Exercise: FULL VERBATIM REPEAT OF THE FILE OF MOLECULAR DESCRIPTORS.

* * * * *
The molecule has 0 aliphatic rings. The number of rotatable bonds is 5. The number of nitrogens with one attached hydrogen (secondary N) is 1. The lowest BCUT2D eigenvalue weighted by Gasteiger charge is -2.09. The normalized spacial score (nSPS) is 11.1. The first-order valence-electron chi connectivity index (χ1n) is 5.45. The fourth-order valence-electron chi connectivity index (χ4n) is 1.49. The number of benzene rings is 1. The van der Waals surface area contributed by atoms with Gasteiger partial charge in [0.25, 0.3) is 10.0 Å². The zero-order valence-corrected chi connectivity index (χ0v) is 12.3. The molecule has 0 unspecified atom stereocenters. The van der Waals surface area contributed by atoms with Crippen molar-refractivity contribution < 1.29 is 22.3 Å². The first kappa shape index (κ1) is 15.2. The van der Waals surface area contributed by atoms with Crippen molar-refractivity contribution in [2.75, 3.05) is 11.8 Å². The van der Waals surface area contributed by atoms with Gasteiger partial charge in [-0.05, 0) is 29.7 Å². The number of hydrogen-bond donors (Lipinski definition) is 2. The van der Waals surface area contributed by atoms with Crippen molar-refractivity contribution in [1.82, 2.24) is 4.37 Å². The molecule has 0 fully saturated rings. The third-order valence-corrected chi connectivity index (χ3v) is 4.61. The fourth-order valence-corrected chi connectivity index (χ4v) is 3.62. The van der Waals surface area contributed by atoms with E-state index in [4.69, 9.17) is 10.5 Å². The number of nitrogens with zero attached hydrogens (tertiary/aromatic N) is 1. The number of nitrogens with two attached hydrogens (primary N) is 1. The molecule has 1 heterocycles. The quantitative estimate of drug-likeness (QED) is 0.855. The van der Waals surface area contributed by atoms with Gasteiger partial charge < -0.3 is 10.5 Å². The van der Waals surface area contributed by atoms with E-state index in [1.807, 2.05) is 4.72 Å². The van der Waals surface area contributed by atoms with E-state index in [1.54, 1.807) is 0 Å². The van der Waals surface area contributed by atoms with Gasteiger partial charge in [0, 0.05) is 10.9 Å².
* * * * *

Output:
The molecule has 0 aliphatic rings. The number of rotatable bonds is 5. The number of nitrogens with one attached hydrogen (secondary N) is 1. The lowest BCUT2D eigenvalue weighted by Gasteiger charge is -2.09. The normalized spacial score (nSPS) is 11.1. The first-order valence-electron chi connectivity index (χ1n) is 5.45. The fourth-order valence-electron chi connectivity index (χ4n) is 1.49. The number of benzene rings is 1. The van der Waals surface area contributed by atoms with Gasteiger partial charge in [0.25, 0.3) is 10.0 Å². The zero-order valence-corrected chi connectivity index (χ0v) is 12.3. The molecule has 0 unspecified atom stereocenters. The van der Waals surface area contributed by atoms with Crippen molar-refractivity contribution < 1.29 is 22.3 Å². The first kappa shape index (κ1) is 15.2. The van der Waals surface area contributed by atoms with Crippen molar-refractivity contribution in [2.75, 3.05) is 11.8 Å². The van der Waals surface area contributed by atoms with Gasteiger partial charge in [-0.05, 0) is 29.7 Å². The number of hydrogen-bond donors (Lipinski definition) is 2. The van der Waals surface area contributed by atoms with Crippen molar-refractivity contribution in [1.82, 2.24) is 4.37 Å². The molecule has 0 fully saturated rings. The third-order valence-corrected chi connectivity index (χ3v) is 4.61. The fourth-order valence-corrected chi connectivity index (χ4v) is 3.62. The van der Waals surface area contributed by atoms with E-state index in [4.69, 9.17) is 10.5 Å². The number of nitrogens with zero attached hydrogens (tertiary/aromatic N) is 1. The number of nitrogens with two attached hydrogens (primary N) is 1. The molecule has 1 heterocycles. The quantitative estimate of drug-likeness (QED) is 0.855. The van der Waals surface area contributed by atoms with Gasteiger partial charge < -0.3 is 10.5 Å². The van der Waals surface area contributed by atoms with E-state index in [1.807, 2.05) is 4.72 Å². The van der Waals surface area contributed by atoms with E-state index in [1.54, 1.807) is 0 Å². The van der Waals surface area contributed by atoms with Gasteiger partial charge in [0, 0.05) is 10.9 Å².